Tuesday, November 27, 2007

A Trip to the South

J and I drove down to the Ohio River on Saturday--a short jaunt from Lebanon, really, but one that ended up consuming our entire day as we wound up and down the Ohio and Kentucky banks. For J, this trip into Kentucky was his first venture into "the south except for Disney World," and for me, I hoped it would be a confirmation of my love of the raw and unrefined relics of southern Ohio and northern Kentucky. In between the rusting, abandoned hay balers and the darkly weathered tobacco barns, I wonder how I grew up only forty minutes from another world stuck in another time.

Our first stop was on the Ohio side of the river--Ripley, Ohio. A quick Google search told us that Ripley offered us two sure-bet stops.

First, the Rankin House, a home-turned-underground railroad stop whose reverend-owner helped over 2,000 slaves to freedom over forty years. After two missed turns, one settler cemetery and two wild turkeys later, we found our way to the startling top of a ridge where the little home teeters at its peak.

From the home's modest front steps, you can see the Ohio-Kentucky border carved for miles in either direction by the river. I stood at the crest of the hill with November wind licking at my face, imagining the people who stood on that very spot 150 years before me and wondered what they thought as they faced south from this summit, whether they too looked at the landscape as a map and saw it as if it charted their lives--at the bottom of this hill was their past to the south, and through the threshold of the door behind them was their future in the north.

It was not easy to keep these lofty thoughts in mind as J and I entered the museum/house itself. Neglect in the late 19th and early 20th centuries had worn the floorboards and walls thin, and a stuffy, self-important 30-something curator was droning in contemptuous monotone to a couple with two anxious kids in what used to be the family's dining room and now served as the gift shop. J and I opted to do the self-guided tour, which was a pretty quick one since there weren't many signs to read and the family's original furnishings have all gone on to posterity. We hit up the gift shop on the way out, paying our $3 each to the curator who seemed miffed that we handled the house without him.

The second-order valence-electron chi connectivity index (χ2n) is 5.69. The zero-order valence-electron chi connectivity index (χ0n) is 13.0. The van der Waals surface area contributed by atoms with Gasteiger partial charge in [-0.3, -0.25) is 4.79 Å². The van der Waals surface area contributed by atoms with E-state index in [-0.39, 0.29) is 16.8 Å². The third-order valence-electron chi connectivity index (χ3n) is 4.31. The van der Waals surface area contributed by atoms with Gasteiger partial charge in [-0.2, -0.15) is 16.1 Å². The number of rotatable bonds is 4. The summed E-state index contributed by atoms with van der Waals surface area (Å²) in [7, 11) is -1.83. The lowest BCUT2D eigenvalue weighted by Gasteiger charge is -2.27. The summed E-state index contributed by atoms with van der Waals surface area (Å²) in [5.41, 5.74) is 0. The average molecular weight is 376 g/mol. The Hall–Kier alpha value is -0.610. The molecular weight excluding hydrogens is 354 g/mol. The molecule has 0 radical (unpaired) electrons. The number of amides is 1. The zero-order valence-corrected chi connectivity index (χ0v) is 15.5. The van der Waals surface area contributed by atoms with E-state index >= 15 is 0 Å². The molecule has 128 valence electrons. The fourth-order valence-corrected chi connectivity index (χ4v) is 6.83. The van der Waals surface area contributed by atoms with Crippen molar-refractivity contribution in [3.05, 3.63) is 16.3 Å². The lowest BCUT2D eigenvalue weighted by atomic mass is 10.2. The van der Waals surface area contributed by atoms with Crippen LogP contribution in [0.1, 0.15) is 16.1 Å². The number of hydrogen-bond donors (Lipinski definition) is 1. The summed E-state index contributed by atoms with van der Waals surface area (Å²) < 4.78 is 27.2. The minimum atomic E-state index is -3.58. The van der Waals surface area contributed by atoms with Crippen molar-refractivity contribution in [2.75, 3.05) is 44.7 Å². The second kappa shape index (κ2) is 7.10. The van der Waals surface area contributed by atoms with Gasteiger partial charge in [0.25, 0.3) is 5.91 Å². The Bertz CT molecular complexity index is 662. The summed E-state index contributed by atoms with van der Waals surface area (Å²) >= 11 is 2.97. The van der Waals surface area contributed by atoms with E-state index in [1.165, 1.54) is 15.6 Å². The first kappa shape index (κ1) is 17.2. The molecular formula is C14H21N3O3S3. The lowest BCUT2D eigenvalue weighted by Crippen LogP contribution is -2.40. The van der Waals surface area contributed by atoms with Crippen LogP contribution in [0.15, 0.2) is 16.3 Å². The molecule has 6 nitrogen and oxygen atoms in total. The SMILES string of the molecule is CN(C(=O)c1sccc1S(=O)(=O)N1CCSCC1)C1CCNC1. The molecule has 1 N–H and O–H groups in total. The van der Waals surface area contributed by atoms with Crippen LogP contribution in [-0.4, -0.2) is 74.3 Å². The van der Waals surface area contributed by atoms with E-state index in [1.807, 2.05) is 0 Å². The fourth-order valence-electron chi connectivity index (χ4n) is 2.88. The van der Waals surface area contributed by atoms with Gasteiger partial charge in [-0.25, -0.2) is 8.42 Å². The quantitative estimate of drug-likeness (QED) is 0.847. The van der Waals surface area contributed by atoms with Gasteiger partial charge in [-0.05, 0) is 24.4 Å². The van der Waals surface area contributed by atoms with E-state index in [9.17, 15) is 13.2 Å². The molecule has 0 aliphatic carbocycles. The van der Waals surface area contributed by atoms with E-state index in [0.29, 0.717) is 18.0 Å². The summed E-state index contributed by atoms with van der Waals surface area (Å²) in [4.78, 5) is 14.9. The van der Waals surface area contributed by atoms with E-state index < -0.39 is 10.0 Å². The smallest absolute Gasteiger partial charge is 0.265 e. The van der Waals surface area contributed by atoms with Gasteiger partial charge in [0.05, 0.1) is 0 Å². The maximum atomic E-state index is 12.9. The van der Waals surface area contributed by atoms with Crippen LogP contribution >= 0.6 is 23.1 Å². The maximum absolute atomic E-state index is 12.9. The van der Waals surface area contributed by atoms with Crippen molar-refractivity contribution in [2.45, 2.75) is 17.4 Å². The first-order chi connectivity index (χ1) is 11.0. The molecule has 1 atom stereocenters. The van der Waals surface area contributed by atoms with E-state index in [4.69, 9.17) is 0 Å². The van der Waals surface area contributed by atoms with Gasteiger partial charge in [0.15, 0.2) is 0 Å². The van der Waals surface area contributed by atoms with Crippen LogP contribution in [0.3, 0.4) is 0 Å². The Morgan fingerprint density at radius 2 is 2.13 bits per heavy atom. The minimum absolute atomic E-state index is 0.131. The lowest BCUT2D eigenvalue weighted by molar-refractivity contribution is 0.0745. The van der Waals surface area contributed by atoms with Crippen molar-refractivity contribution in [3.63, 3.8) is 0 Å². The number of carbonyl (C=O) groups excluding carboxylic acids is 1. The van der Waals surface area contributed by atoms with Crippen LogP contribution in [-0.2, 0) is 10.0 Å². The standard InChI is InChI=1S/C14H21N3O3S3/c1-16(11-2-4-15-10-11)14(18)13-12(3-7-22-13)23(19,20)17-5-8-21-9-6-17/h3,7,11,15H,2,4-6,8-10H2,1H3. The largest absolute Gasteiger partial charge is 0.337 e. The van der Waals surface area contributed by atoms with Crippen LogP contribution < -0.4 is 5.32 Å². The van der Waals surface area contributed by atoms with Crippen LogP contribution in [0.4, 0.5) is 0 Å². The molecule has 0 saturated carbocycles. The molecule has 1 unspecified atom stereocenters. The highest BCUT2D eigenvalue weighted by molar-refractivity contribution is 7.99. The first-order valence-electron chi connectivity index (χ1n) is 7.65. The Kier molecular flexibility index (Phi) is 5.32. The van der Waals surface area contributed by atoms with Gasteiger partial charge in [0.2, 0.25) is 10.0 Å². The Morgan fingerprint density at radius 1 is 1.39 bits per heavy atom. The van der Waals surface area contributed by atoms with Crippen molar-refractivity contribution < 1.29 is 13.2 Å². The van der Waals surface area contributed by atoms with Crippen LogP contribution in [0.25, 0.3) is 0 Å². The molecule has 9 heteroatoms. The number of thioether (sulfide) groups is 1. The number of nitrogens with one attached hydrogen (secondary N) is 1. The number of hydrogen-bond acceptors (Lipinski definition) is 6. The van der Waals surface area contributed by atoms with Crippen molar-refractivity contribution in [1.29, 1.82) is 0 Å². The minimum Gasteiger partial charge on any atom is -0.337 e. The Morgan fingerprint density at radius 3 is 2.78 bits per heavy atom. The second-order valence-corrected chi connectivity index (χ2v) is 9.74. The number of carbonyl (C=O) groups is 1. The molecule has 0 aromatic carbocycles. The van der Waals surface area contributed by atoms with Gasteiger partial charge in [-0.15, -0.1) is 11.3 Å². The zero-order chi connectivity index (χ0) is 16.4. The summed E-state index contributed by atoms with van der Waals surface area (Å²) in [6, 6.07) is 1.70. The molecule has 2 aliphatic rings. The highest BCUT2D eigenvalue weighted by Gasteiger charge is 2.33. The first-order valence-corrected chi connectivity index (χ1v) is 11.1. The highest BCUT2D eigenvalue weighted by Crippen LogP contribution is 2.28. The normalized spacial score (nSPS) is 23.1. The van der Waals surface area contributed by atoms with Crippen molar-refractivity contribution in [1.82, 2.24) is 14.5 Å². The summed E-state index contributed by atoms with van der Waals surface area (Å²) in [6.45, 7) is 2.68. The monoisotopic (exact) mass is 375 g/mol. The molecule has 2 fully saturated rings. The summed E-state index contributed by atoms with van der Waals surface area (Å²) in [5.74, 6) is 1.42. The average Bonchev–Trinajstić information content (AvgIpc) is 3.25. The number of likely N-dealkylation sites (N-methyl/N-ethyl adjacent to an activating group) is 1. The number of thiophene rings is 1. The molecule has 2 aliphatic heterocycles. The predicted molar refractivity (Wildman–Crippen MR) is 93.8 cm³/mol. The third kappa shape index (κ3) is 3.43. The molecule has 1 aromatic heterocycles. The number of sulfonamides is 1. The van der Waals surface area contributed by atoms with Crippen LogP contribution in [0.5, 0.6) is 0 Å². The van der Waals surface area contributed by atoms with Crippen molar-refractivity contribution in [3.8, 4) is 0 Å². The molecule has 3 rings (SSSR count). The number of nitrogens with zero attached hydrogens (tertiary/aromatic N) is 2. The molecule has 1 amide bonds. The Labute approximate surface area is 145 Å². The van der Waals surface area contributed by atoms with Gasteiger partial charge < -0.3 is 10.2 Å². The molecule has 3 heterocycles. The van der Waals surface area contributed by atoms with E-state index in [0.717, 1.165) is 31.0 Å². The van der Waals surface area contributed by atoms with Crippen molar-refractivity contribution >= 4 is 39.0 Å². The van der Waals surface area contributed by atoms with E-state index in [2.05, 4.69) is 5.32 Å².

On our way out of town, we made our second stop at a Ripley, Ohio winery (they exist!) for a wine tasting. While I had expected the rolling hills of the river valley to house a picturesque olde-tyme Gothic Revival farmhouse with rows of faded fall grapes around it, I was dead wrong. Instead, John and I rolled up to a 1970s Ranch house three blocks behind a McDonalds in a totally residential neighborhood.

WINE TASTING, proclaimed a sign to reassure us that we wouldn't be knocking on some poor old lady's door if we dared approach it. After I parked, J and I took a good look around us and then at one another.

"Are we going in?" J asked.
"I guess so," I shrugged, checking out the middle-aged ladies decked out in faux fur coats and home perms who were carrying two cases of bottles each.

When we did get the courage up to leave the car, we discovered that the house had been gutted. Where floor-to-floor carpeting and La-Z-Boy furniture should have greeted us, concrete floor and dozens floor-to-ceiling barrels consumed the room. We opted for the $6 wine tasting option--two glasses with the winery's insignia and tastings of four different bottled wines. We mingled with only one another, avoided bumping into other tasters for the obligatory chit chat that might follow, and scarfed down crackers and Kraft cheese. It was awesome. At the end of the fourth glass, we decided to buy their new release, a 2005 Petit Verdot, fermented right there in those barrels. And we kept the glasses.